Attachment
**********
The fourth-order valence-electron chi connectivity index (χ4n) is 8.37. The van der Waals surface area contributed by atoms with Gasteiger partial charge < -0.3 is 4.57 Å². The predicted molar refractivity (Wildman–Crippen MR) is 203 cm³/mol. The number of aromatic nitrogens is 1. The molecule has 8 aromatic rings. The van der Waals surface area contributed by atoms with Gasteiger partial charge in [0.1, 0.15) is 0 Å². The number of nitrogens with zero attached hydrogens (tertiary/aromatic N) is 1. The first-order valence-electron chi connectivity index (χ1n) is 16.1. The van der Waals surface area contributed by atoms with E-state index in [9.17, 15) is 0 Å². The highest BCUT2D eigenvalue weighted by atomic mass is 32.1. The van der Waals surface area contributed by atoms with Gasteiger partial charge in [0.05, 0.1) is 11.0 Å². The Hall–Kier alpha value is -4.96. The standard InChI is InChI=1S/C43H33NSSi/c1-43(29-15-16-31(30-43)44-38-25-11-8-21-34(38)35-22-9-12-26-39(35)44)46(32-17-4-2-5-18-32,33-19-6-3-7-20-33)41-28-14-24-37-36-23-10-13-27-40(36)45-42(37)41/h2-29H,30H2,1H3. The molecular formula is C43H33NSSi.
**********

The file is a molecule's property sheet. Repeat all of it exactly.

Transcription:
The fourth-order valence-electron chi connectivity index (χ4n) is 8.37. The van der Waals surface area contributed by atoms with Gasteiger partial charge < -0.3 is 4.57 Å². The predicted molar refractivity (Wildman–Crippen MR) is 203 cm³/mol. The number of aromatic nitrogens is 1. The molecule has 8 aromatic rings. The van der Waals surface area contributed by atoms with Gasteiger partial charge in [0.1, 0.15) is 0 Å². The number of nitrogens with zero attached hydrogens (tertiary/aromatic N) is 1. The first-order valence-electron chi connectivity index (χ1n) is 16.1. The van der Waals surface area contributed by atoms with E-state index in [9.17, 15) is 0 Å². The highest BCUT2D eigenvalue weighted by atomic mass is 32.1. The van der Waals surface area contributed by atoms with Gasteiger partial charge in [0.05, 0.1) is 11.0 Å². The Hall–Kier alpha value is -4.96. The standard InChI is InChI=1S/C43H33NSSi/c1-43(29-15-16-31(30-43)44-38-25-11-8-21-34(38)35-22-9-12-26-39(35)44)46(32-17-4-2-5-18-32,33-19-6-3-7-20-33)41-28-14-24-37-36-23-10-13-27-40(36)45-42(37)41/h2-29H,30H2,1H3. The molecular formula is C43H33NSSi.